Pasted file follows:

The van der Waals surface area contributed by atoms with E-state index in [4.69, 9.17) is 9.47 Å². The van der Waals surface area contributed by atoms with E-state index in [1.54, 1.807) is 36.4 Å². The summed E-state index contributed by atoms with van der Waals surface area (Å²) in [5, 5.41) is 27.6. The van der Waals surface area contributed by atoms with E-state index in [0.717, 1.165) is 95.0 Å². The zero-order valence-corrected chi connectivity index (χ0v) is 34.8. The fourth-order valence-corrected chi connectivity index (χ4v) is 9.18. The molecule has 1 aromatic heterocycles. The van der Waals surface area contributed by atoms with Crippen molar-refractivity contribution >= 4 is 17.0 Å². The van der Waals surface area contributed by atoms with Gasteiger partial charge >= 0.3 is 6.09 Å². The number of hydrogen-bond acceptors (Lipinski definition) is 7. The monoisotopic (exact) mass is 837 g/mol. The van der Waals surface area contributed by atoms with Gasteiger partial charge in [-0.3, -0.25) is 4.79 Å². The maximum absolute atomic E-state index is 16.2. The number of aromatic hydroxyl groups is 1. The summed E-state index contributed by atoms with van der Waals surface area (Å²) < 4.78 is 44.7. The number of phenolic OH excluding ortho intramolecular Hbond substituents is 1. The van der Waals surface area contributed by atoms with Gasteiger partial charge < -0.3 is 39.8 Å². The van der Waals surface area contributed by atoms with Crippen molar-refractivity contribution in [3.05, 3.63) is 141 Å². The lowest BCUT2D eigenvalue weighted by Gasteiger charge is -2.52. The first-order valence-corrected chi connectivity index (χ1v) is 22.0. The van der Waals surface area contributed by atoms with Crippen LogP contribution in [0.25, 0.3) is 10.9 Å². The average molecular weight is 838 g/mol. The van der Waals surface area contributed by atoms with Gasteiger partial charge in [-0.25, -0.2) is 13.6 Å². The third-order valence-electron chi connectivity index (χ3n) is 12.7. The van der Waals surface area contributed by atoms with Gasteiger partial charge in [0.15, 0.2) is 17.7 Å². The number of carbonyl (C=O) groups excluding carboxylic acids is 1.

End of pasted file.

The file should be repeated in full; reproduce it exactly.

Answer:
The van der Waals surface area contributed by atoms with E-state index in [4.69, 9.17) is 9.47 Å². The van der Waals surface area contributed by atoms with E-state index in [1.54, 1.807) is 36.4 Å². The summed E-state index contributed by atoms with van der Waals surface area (Å²) in [5, 5.41) is 27.6. The van der Waals surface area contributed by atoms with E-state index in [0.717, 1.165) is 95.0 Å². The zero-order valence-corrected chi connectivity index (χ0v) is 34.8. The fourth-order valence-corrected chi connectivity index (χ4v) is 9.18. The molecule has 1 aromatic heterocycles. The van der Waals surface area contributed by atoms with Crippen molar-refractivity contribution >= 4 is 17.0 Å². The van der Waals surface area contributed by atoms with Gasteiger partial charge >= 0.3 is 6.09 Å². The number of hydrogen-bond acceptors (Lipinski definition) is 7. The monoisotopic (exact) mass is 837 g/mol. The van der Waals surface area contributed by atoms with Gasteiger partial charge in [-0.3, -0.25) is 4.79 Å². The maximum absolute atomic E-state index is 16.2. The number of aromatic hydroxyl groups is 1. The summed E-state index contributed by atoms with van der Waals surface area (Å²) < 4.78 is 44.7. The number of phenolic OH excluding ortho intramolecular Hbond substituents is 1. The van der Waals surface area contributed by atoms with Gasteiger partial charge < -0.3 is 39.8 Å². The van der Waals surface area contributed by atoms with Crippen molar-refractivity contribution in [3.05, 3.63) is 141 Å². The lowest BCUT2D eigenvalue weighted by Gasteiger charge is -2.52. The first-order valence-corrected chi connectivity index (χ1v) is 22.0. The van der Waals surface area contributed by atoms with Crippen LogP contribution in [0.25, 0.3) is 10.9 Å². The average molecular weight is 838 g/mol. The van der Waals surface area contributed by atoms with Gasteiger partial charge in [-0.25, -0.2) is 13.6 Å². The third-order valence-electron chi connectivity index (χ3n) is 12.7. The van der Waals surface area contributed by atoms with Gasteiger partial charge in [0.15, 0.2) is 17.7 Å². The number of carbonyl (C=O) groups excluding carboxylic acids is 1.